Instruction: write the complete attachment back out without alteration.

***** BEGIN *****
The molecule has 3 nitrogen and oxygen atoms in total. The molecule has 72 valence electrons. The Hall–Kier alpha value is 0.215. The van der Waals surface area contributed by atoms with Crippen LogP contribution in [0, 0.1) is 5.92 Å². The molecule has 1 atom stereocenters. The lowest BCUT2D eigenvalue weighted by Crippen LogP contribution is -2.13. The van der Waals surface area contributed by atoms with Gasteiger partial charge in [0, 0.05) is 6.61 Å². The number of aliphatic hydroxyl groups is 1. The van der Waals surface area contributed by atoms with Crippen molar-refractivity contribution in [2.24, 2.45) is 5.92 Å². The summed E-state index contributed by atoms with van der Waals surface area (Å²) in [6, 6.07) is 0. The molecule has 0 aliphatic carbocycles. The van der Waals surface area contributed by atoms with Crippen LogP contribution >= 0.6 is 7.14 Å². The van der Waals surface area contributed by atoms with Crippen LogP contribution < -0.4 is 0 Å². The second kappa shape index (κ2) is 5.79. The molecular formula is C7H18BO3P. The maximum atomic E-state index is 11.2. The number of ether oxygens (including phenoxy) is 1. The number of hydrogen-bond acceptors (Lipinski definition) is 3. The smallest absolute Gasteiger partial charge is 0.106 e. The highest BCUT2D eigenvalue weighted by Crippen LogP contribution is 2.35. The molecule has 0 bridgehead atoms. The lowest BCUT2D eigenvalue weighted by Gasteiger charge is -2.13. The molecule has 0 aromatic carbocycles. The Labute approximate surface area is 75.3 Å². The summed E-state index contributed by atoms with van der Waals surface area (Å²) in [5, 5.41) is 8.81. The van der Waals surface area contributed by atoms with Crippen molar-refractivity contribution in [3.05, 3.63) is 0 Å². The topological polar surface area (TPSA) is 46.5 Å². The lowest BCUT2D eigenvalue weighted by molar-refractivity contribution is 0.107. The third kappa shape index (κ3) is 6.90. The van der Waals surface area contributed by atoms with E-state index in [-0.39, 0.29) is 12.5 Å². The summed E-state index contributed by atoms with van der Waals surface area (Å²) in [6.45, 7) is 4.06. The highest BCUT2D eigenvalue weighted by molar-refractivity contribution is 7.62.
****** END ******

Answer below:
The molecule has 3 nitrogen and oxygen atoms in total. The molecule has 72 valence electrons. The Hall–Kier alpha value is 0.215. The van der Waals surface area contributed by atoms with Crippen LogP contribution in [0, 0.1) is 5.92 Å². The molecule has 1 atom stereocenters. The lowest BCUT2D eigenvalue weighted by Crippen LogP contribution is -2.13. The van der Waals surface area contributed by atoms with Gasteiger partial charge in [0, 0.05) is 6.61 Å². The number of aliphatic hydroxyl groups is 1. The van der Waals surface area contributed by atoms with Crippen molar-refractivity contribution in [2.24, 2.45) is 5.92 Å². The summed E-state index contributed by atoms with van der Waals surface area (Å²) in [6, 6.07) is 0. The molecule has 0 aliphatic carbocycles. The van der Waals surface area contributed by atoms with Crippen LogP contribution >= 0.6 is 7.14 Å². The van der Waals surface area contributed by atoms with Crippen LogP contribution < -0.4 is 0 Å². The second kappa shape index (κ2) is 5.79. The molecular formula is C7H18BO3P. The maximum atomic E-state index is 11.2. The number of ether oxygens (including phenoxy) is 1. The number of hydrogen-bond acceptors (Lipinski definition) is 3. The smallest absolute Gasteiger partial charge is 0.106 e. The highest BCUT2D eigenvalue weighted by Crippen LogP contribution is 2.35. The molecule has 0 bridgehead atoms. The lowest BCUT2D eigenvalue weighted by Gasteiger charge is -2.13. The molecule has 0 aromatic carbocycles. The Labute approximate surface area is 75.3 Å². The summed E-state index contributed by atoms with van der Waals surface area (Å²) in [5, 5.41) is 8.81. The van der Waals surface area contributed by atoms with Crippen molar-refractivity contribution in [3.05, 3.63) is 0 Å². The topological polar surface area (TPSA) is 46.5 Å². The lowest BCUT2D eigenvalue weighted by molar-refractivity contribution is 0.107. The third kappa shape index (κ3) is 6.90. The van der Waals surface area contributed by atoms with E-state index in [-0.39, 0.29) is 12.5 Å². The summed E-state index contributed by atoms with van der Waals surface area (Å²) in [6.45, 7) is 4.06. The highest BCUT2D eigenvalue weighted by molar-refractivity contribution is 7.62.